The works start again.  Someone’s kids play ball in my driveway around and over the fallen fence. They talk to their dad through the bathroom window.  I warn them not to go near the sinkhole.  I’m supposed to be working but that’s not happening.  I take a migraine tablet and survey the grease.  I’m given a part to clean.  A girl’s job.  At least I have Gumption, but it’s not as impressive as the WD40.

And then the Great Plumbing Crisis of Christmas 2013 is over.  Everyone is going home.  They don’t even want to wait for a cup of tea.  All I needed was a $2 part, five men, a floor full of tools, two supervising cats, a consulting plumber, ninety minutes, WD40 and Gumption.

Someone says supermarket.  My Dad says, “I’ve had enough.  I told your mother I’d only be gone half an hour.”  I’m suddenly alone with a lot of grease, pjs I’ll never wear again and oddly short hair clippings in the sink.  I can’t see how they relate to plumbing.  Did someone shave while they were at it in there and how did I miss that?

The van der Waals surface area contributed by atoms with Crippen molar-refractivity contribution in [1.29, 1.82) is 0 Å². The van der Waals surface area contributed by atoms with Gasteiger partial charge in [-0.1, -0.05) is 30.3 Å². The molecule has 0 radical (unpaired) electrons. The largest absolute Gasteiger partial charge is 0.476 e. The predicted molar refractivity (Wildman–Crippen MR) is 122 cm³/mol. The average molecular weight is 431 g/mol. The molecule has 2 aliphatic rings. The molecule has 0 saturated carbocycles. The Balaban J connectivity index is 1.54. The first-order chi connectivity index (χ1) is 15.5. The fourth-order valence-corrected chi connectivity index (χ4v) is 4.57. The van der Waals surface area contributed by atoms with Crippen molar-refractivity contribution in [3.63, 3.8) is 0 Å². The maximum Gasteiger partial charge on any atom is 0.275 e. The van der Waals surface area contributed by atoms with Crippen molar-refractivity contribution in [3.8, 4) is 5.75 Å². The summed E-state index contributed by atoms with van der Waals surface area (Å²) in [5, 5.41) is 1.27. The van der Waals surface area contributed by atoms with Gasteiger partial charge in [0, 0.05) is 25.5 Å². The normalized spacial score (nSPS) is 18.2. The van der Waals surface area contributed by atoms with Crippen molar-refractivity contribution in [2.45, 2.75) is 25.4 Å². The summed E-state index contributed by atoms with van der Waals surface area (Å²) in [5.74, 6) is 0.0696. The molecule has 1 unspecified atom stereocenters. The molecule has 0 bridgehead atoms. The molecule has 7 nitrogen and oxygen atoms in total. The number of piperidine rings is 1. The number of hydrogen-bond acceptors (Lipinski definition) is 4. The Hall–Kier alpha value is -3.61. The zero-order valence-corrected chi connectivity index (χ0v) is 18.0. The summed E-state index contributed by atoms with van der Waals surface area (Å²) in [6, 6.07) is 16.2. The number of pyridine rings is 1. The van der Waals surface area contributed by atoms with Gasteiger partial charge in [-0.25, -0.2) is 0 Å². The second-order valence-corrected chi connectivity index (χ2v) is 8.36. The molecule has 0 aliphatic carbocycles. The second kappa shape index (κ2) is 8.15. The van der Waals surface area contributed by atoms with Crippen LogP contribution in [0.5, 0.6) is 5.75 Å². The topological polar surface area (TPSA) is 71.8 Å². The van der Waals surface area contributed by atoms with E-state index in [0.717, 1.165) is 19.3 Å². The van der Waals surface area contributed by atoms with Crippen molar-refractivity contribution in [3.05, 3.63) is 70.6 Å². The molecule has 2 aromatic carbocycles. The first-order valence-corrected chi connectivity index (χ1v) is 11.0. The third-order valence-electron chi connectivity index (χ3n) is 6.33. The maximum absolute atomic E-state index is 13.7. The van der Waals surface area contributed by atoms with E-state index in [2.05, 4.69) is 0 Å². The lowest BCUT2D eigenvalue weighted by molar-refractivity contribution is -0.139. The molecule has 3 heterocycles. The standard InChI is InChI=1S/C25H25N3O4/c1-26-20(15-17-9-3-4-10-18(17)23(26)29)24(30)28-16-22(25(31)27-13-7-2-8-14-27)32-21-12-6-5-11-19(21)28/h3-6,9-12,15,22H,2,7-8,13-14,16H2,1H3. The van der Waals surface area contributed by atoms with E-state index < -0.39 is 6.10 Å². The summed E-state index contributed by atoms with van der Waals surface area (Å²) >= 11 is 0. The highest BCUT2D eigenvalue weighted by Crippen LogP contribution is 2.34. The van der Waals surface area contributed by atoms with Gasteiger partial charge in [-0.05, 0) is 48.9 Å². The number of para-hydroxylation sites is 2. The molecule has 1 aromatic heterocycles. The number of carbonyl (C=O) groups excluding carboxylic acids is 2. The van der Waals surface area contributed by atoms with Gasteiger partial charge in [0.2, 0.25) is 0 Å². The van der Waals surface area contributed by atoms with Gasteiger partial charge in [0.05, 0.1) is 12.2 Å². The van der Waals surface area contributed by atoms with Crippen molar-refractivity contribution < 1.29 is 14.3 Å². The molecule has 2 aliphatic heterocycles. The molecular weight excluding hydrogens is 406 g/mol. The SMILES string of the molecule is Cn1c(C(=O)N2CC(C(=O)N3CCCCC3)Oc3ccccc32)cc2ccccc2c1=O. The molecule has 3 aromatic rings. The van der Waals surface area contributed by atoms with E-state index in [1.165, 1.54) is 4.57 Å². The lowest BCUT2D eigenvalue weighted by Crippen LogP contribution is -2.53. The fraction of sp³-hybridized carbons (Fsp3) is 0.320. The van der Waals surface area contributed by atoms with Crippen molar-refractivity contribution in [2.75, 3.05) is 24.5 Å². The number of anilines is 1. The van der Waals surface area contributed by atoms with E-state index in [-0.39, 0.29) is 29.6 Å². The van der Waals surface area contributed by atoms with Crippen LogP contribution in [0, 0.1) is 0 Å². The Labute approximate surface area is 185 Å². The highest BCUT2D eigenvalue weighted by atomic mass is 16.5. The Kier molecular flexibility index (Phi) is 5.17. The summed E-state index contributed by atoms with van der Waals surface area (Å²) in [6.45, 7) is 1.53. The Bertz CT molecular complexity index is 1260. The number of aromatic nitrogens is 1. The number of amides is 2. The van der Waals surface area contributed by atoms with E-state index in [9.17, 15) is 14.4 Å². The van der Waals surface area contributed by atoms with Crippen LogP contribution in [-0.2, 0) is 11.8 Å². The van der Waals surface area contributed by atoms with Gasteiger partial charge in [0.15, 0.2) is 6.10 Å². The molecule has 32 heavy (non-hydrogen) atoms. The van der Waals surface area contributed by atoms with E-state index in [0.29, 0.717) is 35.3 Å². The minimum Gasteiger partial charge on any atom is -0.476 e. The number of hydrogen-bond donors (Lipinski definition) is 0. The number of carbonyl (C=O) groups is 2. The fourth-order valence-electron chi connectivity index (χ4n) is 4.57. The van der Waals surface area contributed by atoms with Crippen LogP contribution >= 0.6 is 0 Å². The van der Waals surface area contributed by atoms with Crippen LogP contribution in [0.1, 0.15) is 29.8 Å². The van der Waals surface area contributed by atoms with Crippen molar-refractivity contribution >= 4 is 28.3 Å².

But it’s Christmas Eve and I don’t have to last through the festive season with buggered plumbing and someone donated the $2 part.

My house is still out to get me.  I don’t trust it one bit, because the flap on the letterbox just came off in my hand, but who said there were no Christmas miracles anymore?

8 Responses to “The Great Christmas Eve Plumbing Crisis – and My House is Out to Get Me

  • This is a jewel. I kept expecting Steve to show up. Please, put this in a novel sometime.

    • That’s my life you’re talking about there! If I could make stuff up this good – I’d be doing it!

  • Thank god for cats and WD40!!! What else do you really need?

    • The damn boy cat then spent the next two days in the vet hospital with some mystery illness that required a drip. It’s not just my house that’s out to get me!

      • Awww…poor little guy! I hope he’s better now? They do pick the worst times! *sigh*

        • Little bugger bounced back as if it was nothing. Talking, playing, jumping on his sister, waking me for pats at 3am, eating up a storm. I could just about strangle his little furry neck. Grrr.

          • Yup, that’s my house. Love the 3 am ‘playtime’. Wouldn’t trade it for the world. Really I wouldn’t. I swear.

  • Kali Anthony
    10 years ago

    I laughed and laughed, whilst feeling all the sympathy for your predicament.

Hello, what are you thinking?